New CPC leader should start by reaching out to party, Canadians, says local MP of Erin O’Toole

Barrie-Innisfil's John Brassard weighing in on new party leader

A Barrie area MP thinks his new party leader the right pick.

John Brassard, Barrie-Innisfil’s federal representative, was happy to see Erin O’Toole emerge as his party’s newest leader. Now that he’s finally able to weigh in, that is. “I had to remain neutral throughout this campaign because of my role on the leadership team,” Brassard told Barrie 360. “But I’m very, very pleased that Erin is the leader of the party.” Brassard was among the MPs appointed to his party’s leadership team in November of 2019, serving as deputy whip. He said he was asked by outgoing party leader Andrew Scheer to remain focused on parliament and not the leadership race.

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Now that a new leader has been voted in, Brassard says the way forward is clear. “I think the most important thing, anytime you get into a leadership race, there’s obviously divisions that occur. It’s a highly contested leadership race. I think the thing that Erin needs to do, and he said this last night in his victory speeches, is to reach out to caucus, reach out to the party,” Brassard told Barrie 360. “But more importantly put out a message to Canadians that there is a home in the Conservative Party for Canadians who are looking for a positive alternative and create this positive vision of what Canada can be.”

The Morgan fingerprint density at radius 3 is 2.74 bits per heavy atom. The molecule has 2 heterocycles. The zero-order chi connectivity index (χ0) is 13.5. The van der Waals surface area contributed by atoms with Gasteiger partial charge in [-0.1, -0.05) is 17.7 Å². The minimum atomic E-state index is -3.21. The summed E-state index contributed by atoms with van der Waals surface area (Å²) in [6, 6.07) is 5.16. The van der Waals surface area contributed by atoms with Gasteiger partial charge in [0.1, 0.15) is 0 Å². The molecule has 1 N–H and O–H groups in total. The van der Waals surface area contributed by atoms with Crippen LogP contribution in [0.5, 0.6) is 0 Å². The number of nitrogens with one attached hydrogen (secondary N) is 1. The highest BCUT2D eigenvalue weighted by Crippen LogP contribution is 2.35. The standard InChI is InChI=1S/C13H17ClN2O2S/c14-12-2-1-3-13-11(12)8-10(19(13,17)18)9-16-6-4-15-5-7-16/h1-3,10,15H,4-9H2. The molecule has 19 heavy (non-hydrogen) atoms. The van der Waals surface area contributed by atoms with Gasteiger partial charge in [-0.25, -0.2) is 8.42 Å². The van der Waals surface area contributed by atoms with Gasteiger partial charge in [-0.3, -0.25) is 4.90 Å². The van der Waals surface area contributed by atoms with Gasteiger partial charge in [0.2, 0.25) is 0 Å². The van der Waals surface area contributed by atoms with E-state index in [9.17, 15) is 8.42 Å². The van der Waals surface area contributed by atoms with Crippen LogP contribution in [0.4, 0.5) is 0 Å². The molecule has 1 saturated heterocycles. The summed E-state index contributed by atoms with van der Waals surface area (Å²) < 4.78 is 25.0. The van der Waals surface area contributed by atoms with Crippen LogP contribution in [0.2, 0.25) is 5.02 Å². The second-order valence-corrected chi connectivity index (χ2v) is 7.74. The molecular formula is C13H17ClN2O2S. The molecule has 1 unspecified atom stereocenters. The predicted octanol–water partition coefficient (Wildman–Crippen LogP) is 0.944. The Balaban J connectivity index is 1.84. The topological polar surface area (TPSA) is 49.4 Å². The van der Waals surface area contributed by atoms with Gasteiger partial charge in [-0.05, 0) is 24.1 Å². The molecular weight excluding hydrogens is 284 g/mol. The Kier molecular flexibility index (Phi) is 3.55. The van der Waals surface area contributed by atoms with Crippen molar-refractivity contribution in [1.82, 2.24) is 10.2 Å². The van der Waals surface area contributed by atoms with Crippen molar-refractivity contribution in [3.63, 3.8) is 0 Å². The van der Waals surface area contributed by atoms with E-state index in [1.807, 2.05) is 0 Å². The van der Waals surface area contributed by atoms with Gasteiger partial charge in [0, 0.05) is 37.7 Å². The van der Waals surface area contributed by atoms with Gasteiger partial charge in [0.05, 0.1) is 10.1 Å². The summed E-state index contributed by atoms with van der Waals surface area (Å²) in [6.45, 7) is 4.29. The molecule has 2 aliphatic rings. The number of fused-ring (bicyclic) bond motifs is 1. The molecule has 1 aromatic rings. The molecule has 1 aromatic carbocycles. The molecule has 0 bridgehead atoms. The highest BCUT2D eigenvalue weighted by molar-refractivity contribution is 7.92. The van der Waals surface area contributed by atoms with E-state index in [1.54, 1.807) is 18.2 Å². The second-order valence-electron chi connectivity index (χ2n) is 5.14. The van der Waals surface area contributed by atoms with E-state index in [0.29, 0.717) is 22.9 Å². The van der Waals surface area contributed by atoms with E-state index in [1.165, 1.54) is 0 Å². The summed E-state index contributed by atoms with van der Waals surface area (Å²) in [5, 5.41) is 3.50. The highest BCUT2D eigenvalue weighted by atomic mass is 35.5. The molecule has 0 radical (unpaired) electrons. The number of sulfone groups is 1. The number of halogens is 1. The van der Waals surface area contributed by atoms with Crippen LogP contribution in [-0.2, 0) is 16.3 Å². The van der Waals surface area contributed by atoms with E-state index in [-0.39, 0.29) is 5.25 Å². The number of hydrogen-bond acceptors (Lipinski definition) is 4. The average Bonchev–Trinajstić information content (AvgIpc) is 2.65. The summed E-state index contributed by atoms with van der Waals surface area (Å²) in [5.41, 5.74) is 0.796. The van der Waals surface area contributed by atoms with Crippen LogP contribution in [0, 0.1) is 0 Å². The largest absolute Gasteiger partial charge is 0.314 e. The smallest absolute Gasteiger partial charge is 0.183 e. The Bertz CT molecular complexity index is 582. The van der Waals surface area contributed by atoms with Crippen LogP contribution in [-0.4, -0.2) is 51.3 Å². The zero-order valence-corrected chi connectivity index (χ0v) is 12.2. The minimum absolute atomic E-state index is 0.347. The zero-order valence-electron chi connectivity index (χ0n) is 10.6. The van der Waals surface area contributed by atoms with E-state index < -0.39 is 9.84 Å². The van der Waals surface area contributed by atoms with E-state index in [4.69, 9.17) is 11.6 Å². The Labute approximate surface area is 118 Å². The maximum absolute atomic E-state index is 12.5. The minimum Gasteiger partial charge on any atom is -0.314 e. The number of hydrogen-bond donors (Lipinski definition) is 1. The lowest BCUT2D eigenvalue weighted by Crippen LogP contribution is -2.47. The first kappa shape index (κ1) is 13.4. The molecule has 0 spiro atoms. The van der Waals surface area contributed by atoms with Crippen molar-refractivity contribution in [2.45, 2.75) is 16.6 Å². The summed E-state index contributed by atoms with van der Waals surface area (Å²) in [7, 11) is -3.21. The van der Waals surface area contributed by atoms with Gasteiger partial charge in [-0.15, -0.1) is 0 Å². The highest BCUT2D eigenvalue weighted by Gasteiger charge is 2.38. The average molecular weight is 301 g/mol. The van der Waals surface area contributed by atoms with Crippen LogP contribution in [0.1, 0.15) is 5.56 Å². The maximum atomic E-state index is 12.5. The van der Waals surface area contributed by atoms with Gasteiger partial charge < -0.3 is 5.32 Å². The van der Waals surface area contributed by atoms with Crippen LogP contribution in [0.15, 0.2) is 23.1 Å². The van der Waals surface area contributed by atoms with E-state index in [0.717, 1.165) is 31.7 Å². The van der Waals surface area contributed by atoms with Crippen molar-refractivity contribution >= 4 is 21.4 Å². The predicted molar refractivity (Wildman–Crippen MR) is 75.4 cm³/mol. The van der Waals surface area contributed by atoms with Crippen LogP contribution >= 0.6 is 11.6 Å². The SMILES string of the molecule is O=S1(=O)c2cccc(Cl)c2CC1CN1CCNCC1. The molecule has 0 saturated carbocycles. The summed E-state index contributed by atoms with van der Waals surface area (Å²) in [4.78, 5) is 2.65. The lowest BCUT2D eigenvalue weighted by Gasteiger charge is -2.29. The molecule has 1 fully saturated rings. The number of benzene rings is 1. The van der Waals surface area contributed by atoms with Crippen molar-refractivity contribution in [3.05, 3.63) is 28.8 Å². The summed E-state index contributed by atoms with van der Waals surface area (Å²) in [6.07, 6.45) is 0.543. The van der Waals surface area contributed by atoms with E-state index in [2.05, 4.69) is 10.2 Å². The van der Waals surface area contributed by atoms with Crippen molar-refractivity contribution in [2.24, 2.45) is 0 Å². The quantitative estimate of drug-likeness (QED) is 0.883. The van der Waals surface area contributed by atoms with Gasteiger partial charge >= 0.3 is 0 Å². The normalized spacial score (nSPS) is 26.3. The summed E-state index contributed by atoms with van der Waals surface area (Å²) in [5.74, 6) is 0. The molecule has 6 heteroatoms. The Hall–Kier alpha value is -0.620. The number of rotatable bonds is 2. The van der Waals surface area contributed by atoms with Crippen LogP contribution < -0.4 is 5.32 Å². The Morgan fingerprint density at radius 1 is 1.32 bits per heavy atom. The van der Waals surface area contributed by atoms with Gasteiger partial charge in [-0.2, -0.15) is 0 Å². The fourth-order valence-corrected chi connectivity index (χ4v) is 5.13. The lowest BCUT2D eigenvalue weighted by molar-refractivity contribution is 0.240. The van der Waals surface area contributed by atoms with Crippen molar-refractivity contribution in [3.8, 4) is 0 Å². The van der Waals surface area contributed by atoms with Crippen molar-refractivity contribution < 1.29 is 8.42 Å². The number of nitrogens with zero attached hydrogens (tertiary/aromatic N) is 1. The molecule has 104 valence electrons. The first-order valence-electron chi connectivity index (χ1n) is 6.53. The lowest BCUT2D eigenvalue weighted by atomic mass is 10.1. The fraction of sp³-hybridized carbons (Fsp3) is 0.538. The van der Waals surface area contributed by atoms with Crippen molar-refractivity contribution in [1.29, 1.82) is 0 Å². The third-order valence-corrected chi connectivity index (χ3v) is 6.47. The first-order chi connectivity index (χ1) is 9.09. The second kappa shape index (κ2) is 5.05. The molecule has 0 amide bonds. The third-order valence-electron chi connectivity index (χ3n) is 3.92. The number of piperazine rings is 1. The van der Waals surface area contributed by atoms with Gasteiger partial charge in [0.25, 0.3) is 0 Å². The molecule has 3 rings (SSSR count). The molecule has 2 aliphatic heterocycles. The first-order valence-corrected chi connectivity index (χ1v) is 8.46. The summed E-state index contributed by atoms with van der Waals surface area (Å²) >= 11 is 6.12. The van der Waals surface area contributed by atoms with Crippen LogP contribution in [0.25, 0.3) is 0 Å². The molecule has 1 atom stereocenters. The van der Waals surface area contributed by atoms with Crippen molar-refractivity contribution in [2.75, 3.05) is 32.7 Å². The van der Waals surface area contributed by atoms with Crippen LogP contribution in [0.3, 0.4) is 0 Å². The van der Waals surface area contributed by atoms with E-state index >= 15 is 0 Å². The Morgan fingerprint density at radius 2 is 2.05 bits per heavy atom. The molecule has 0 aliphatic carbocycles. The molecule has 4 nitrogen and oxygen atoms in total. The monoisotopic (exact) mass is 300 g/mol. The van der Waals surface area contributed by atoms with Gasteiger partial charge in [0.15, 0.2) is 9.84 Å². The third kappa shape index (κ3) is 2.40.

Some woke up to the news O’Toole got the vote with surprise, expecting to hear of a Peter McKay win instead. “Well, he was definitely the front runner in the beginning of the race. A lot of that had to do with name recognition,” said Brassard. “But I think when you look at the results, and I reviewed them briefly this morning, Erin certainly gained support across all regions of the country and, more specifically in Quebec. That seemed to be a real tipping point for Erin.”

The results came down about six hours after they were expected as a snag with some equipment meant some ballots required further review and, in some cases, tape. “There’s always going to be technical glitches,” said Brassard. “You know, the mail-in ballot system is one that’s been used before and there have been glitches before, but getting it right was the most critical thing and obviously the party did that it. It meant some suspense throughout the night. It meant that people had to wait.”

“At the end of the day, I think what everybody in the party wanted, including myself was to make sure that they got this right and that the ballots were counted right,” he added.